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B Is the association of QG with BH a fake

  1. Dec 27, 2017 #1

    ftr

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    I mean, first GR is a semi-classical theoryt which makes BH neither classical nor quantum. And since it was formed from many particles so it seems in the least it is closer to classical(so no QM should apply) and I don't know if it makes sense to treat it as manyparticle nonrelativistic qft. Also we don't know if any natural quantum particle that is in the Planck's region i.e. no quantum BH exists.

    So BH does not generally makes sense physically.
     
  2. jcsd
  3. Dec 27, 2017 #2

    Nugatory

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    The word "classical" is casually used in two ways: To describe the pre-relativistic and pre-quantum physics of the 19th century; and to distinguish quantum physics from non-quantum physics. This leads to some confusion about exactly what you mean when you say that "GR is a semi-classical theory" - it's classical under the latter meaning and non-classical under the former, but never "semi-classical".

    When these squishy adjectives create problems, it's often best to be specific about the range in which we're applying the theory. Difficulties at the Planck scale don't prevent us from applying GR to the vacuum region above, at, and well inside the event horizon of a stellar-mass black hole; and many observations suggest that this makes sense physically. Similarly the lack of a Planck-scale theory doesn't prevent us from considering quantum mechanical effects at the horizon; the results make physical sense even though it is impractical to observe the predicted phenomenon.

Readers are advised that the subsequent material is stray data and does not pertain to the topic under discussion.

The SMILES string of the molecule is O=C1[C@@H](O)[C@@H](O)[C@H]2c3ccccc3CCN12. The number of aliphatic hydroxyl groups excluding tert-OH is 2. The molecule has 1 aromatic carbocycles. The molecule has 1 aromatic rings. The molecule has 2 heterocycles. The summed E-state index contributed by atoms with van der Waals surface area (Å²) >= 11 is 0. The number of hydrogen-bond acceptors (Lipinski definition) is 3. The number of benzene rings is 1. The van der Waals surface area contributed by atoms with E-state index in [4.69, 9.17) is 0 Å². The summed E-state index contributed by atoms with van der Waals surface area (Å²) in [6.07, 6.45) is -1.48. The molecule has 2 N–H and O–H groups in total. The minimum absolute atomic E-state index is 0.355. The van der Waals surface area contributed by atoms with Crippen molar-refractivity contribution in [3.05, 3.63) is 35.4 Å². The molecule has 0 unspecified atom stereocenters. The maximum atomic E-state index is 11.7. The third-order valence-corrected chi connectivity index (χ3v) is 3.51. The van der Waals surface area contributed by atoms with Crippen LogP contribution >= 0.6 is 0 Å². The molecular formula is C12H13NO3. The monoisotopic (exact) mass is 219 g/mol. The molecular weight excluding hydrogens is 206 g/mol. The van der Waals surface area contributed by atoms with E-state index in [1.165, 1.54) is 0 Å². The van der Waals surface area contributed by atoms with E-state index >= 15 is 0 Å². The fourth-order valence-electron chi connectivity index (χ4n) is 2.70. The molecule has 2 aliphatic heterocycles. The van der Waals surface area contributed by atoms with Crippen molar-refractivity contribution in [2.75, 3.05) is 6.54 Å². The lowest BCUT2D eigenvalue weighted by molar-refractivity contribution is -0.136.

4. Dec 27, 2017 #3
    To say one is supreme while the other is worthless is folly. The realm of applicability is set by necessity.
     
  5. Dec 27, 2017 #4

    ftr

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    Ok thanks. I have seen the word semi (describing GR)used since the the system is neither Newtonian nor quantum, but never mind the word.

    But may be I should clarify. I am not saying that BH exist or not, what I am saying is that it seems that the physical situation is unclear to apply to it some model. Ok, you can guess some hypothetical, but it just looks too much. Even if you take neutron or (quark ?!!!) stars the modeling looks fetchy, but BH there is nothing even conjectured to be inside it at least AFAIK.
     
  6. Dec 28, 2017 #5

    zonde

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    ftr, I agree that it is not very meaningful to apply QM to BH. QM can describe particles in potential well, but GR does not describe the gravity using potentials. However you can speak indirectly about potential differences in GR by looking at relative time dilation (in stable physical configuration). The limit of applicability for that approach is event horizon where potential would approach infinity. So if we would consider that potentials have some correspondence to physical reality (QM type approach) we should conclude that BH is unphysical speculation.
     
  7. Dec 28, 2017 #6

    Demystifier

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    No, GR is a fully classical theory.

    There are many systems of many particles that cannot be explained without QM: superconductivity, superfluidity, white dwarfs, neutron stars ...